Is latest State corporation dead on arrival?

I don’t doubt that the launch of the Malawi Agricultural and Industrial Investment Corporation (Maiic) is a great idea that could help turnaround the country’s economy and put it on a solid path towards sustainably high growth rates, broader human development and create jobs for the millions of young men and women who are either unemployed or underemployed.

Given that most employment opportunities in Malawi come from the agricultural sector and—in general terms—the Micro, Small and Medium Enterprise (MSME) area, I want to believe that Maiic will focus more on this sector.

Thus, President Peter Mutharika and his administration deserve a pat on the back for this initiative that is also targeting a sector that commercial lending institutions consider too much of a risk and thus commit much less capital to it despite that agriculture is Malawi’s major source of economic growth—accounting for at least a third of total output and accounting for roughly two thirds of our export revenue. But there are two things that are worrying me. First is the structure of this corporation.

The second is problem of politicisation of such initiatives that have historically seen their written mandates torn up and get instead to be guided by agendas that have not been written, let alone, thought through.

Let me start with the first concern.

During the launch on Wednesday, it was mentioned that the corporation is a Public-Private Sector Partnership (PPP) deal in which the Malawi Government has a 20 percent stake and expects private players to take up the remaining 80 percent. Government has so far mobilized K35 billion—with K13 billion realized from the sale of Malawi Savings Bank (MSB) and Inde Bank while Treasury has provided K22 billion.

Assuming that the K35 billion is government’s 20 percent contribution, it means that the private sector would have to push in K140 billion to meet its 80 percent participation.

Total capitalization, therefore, for the new entity would be K175 billion based on the current K35 billion government commitment.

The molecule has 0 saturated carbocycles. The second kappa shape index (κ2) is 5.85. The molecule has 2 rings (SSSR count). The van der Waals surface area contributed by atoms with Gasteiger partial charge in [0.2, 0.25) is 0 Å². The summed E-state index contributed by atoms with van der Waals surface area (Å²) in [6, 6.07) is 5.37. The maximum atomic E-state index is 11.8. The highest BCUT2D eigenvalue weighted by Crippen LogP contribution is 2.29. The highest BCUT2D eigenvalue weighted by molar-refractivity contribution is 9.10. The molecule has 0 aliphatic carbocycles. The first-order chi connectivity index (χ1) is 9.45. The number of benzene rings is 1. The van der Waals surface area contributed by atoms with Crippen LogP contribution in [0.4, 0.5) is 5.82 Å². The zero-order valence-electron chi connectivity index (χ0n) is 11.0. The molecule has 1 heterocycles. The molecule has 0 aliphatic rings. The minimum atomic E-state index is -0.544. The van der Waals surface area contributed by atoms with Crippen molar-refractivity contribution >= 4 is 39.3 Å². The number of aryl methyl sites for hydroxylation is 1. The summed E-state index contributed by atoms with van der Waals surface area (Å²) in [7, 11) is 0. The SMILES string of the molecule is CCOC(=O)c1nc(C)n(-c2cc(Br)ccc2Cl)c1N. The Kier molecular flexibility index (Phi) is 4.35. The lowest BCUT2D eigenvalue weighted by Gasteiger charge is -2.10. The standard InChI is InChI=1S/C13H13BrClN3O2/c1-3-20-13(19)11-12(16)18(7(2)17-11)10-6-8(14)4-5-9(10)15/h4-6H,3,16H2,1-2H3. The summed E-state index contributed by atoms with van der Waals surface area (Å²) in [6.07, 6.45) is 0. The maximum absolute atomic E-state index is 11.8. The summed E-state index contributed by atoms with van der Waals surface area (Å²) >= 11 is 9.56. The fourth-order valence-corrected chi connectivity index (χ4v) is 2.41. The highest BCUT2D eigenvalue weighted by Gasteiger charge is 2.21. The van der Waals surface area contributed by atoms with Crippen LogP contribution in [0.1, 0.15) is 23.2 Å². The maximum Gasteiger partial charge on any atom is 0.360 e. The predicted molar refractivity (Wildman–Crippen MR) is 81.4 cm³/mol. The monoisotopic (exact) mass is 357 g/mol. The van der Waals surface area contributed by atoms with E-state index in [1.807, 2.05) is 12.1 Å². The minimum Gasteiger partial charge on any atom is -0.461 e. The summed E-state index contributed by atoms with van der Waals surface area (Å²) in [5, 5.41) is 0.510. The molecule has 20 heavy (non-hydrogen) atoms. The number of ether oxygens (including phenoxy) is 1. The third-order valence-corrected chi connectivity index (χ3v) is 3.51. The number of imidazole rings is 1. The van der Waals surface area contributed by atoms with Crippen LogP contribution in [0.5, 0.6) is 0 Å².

That is just below half the size of Malawi’s biggest bank by asset—National Bank of Malawi, which is valued around K315 billion give or take a few billions.

So far—and despite the hurried launch of the corporation—none of the hoped-for private investors such as pension fund administrators and commercial banks have put in any cash.

Oh, some of the key players that government is pining for as partners said all the nice things, but reading between the lines, it was clear that they will not be getting involved anytime soon; certainly not before they are shown a clear business model and a corporate governance architecture they can have confidence.

For example, while Old Mutual Malawi Plc Group CEO Edith Jiya, whose institution also manages pension funds, hailed the launch of the corporation, she made it clear that her institution will first study the entity’s business model before investing in it. On his part, National Bank Plc CEO Macfussy Kawawa had this to say: “It’s good to see that the idea has been sustained and from what we have seen, it seems the intentions are good. But it will be even better to see it implemented. Going forward, how it is implemented and really integrates with institutions that are already providing financing will be very important; we will be watching closely and we will support them in any way, so long as we have the shared values and interest as we move forward in providing financing that is needed.”

Clearly, these two of Malawi’s leading financial market titans aren’t very excited suitors.

My second worry is in the history of politically-driven development financing bodies that the country has had and failed miserably to sustain.

I have in mind the Malawi Development Corporation that choked to death under political podium-driven adventures that made no business sense. It granted loans to politicians and politically-connected people that never repaid.

It is the same ills that doomed MSB—loans to politically-connected folks and State-pioneered initiatives that crippled its operations.

Once upon a time there were the Small Enterprises Development Organisation of Malawi and the Malawian Enterprise Trust that politicians ransacked so shamelessly that they had no capital to lend to any small entrepreneur. They had to be merged with Malawi Enterprise Development Institute to form the Small Enterprise Development Institute, which is not much of anything, really. As for the Malawi Rural Development Fund and its sister the Youth Enterprise Development Fund are struggling heavily under the York of political expediency.

The point is that when all the chaff is cut, the reality is as follows: this Maiic might just be dead on arrival because investors’ due diligence into its potential partner—the Malawi Government—may not give confidence that their money will be safe.

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